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Ex-Minister Fights Back Against Corruption Allegations

by Victor Adetimilehin

A former minister in Ghana has denied claims by the anti-corruption agency that she is involved in illicit financial transactions. Cecilia Abena Dapaah, who served as the Minister for Sanitation and Water Resources, challenged the agency’s move to seize her money and assets on suspicion of corruption. The Office of the Special Prosecutor (OSP) had obtained a court order to confiscate $590,000 and 2.86 million Ghanaian cedis from Dapaah’s residence in July, after a newspaper reported that some people had stolen $1 million from her home. The OSP also froze her bank accounts and alleged that she was receiving funds from a bank account belonging to her late brother.

However, in August, the court dismissed the OSP’s application and ordered the agency to return Dapaah’s properties within seven days. The court ruled that the OSP had failed to provide sufficient evidence to justify the seizure and freezing of Dapaah’s money and assets. The OSP complied with the court’s order, but re-seized Dapaah’s properties on September 11, citing new grounds for investigation. The agency claimed that it had found reasonable grounds to suspect that Dapaah’s money and assets were tainted by corruption and sought a confirmation of the new seizure from the court. Dapaah, in a sworn affidavit, refuted the OSP’s allegations and challenged the agency to prove its case. She explained that the money transferred from her late brother’s account was for the payment of school fees for his children. She also said that the account was opened with funeral donations collected by a bank at her late brother’s funeral.

Dapaah accused the OSP of acting in bad faith and violating her rights. She said that the agency had not given her any opportunity to respond to the allegations before seizing her properties. She also said that the agency had not conducted any proper investigation into the matter. Dapaah’s lawyer, Victoria Barth, has filed an application for an abridgment of time for the case to be heard earlier by the court. The application is expected to be heard on October 11.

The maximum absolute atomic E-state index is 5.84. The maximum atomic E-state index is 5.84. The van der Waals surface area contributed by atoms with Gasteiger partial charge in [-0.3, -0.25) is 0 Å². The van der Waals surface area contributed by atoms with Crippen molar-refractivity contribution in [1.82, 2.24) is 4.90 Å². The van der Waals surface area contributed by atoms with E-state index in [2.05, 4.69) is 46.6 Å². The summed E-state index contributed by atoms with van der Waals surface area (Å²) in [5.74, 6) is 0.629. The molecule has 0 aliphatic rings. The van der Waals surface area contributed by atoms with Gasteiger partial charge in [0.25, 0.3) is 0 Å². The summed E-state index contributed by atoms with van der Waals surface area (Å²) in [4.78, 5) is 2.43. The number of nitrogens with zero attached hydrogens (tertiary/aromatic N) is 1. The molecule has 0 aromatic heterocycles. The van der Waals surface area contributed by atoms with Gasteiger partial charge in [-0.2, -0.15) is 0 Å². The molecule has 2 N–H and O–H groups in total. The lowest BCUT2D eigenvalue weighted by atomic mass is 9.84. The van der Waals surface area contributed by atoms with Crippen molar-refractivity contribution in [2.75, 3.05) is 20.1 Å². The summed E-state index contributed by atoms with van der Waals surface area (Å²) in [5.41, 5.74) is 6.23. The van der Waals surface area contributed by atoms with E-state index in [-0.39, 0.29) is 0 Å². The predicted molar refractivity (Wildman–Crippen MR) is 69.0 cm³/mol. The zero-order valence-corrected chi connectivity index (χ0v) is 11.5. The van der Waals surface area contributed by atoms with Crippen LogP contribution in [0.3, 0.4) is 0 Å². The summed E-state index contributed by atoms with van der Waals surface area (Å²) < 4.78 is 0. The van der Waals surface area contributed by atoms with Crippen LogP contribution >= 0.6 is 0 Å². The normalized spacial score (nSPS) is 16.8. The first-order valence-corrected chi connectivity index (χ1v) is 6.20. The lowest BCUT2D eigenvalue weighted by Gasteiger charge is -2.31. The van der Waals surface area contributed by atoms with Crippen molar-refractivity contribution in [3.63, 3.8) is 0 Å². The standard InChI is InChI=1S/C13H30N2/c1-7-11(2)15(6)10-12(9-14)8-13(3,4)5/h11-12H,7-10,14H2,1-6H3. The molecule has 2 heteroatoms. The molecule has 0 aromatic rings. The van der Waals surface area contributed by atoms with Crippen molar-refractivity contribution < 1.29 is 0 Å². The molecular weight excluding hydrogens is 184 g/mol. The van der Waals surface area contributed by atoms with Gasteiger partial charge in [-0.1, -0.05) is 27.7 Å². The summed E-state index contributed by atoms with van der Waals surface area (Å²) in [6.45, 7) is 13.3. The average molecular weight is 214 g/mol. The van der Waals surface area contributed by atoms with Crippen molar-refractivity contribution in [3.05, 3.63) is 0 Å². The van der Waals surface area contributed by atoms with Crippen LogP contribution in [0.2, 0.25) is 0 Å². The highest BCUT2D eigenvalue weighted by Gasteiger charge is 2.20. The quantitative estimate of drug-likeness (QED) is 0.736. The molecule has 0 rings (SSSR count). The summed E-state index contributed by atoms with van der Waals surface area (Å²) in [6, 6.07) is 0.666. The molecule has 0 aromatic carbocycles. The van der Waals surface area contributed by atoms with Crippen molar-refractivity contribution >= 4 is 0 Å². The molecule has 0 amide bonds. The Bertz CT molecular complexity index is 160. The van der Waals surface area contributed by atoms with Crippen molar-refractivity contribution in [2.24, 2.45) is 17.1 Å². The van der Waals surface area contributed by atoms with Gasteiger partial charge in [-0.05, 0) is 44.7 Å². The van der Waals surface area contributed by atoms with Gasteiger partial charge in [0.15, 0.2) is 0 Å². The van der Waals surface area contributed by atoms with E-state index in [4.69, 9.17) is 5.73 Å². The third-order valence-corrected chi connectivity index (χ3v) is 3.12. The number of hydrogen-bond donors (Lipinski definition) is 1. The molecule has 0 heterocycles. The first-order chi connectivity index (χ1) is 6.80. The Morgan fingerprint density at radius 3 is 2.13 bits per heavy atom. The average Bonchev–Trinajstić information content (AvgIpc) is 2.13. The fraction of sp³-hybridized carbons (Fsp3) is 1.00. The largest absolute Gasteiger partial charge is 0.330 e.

The case has attracted public attention in Ghana, where corruption is a major challenge for governance and development. According to Transparency International, Ghana ranked 75th out of 180 countries in its 2020 Corruption Perceptions Index, with a score of 43 out of 100. The OSP was established in 2018 as an independent body to investigate and prosecute cases of corruption involving public officials and politically exposed persons. The agency is headed by Kissi Agyebeng, who was appointed in July 2021, following the resignation of Martin Amidu, the first special prosecutor, in November 2020.

Amidu had accused President Nana Akufo-Addo of interfering with his work and undermining his independence. Akufo-Addo denied the allegations and said that he was committed to fighting corruption in Ghana. The OSP has faced criticism from some civil society groups and opposition parties for its slow pace of work and lack of results. The agency has not secured any conviction since its inception and has only initiated a few prosecutions.

The outcome of Dapaah’s case could have implications for the credibility and effectiveness of the OSP as an anti-corruption institution. It could also test the rule of law and accountability in Ghana’s democracy.

[Source] GhanaWeb

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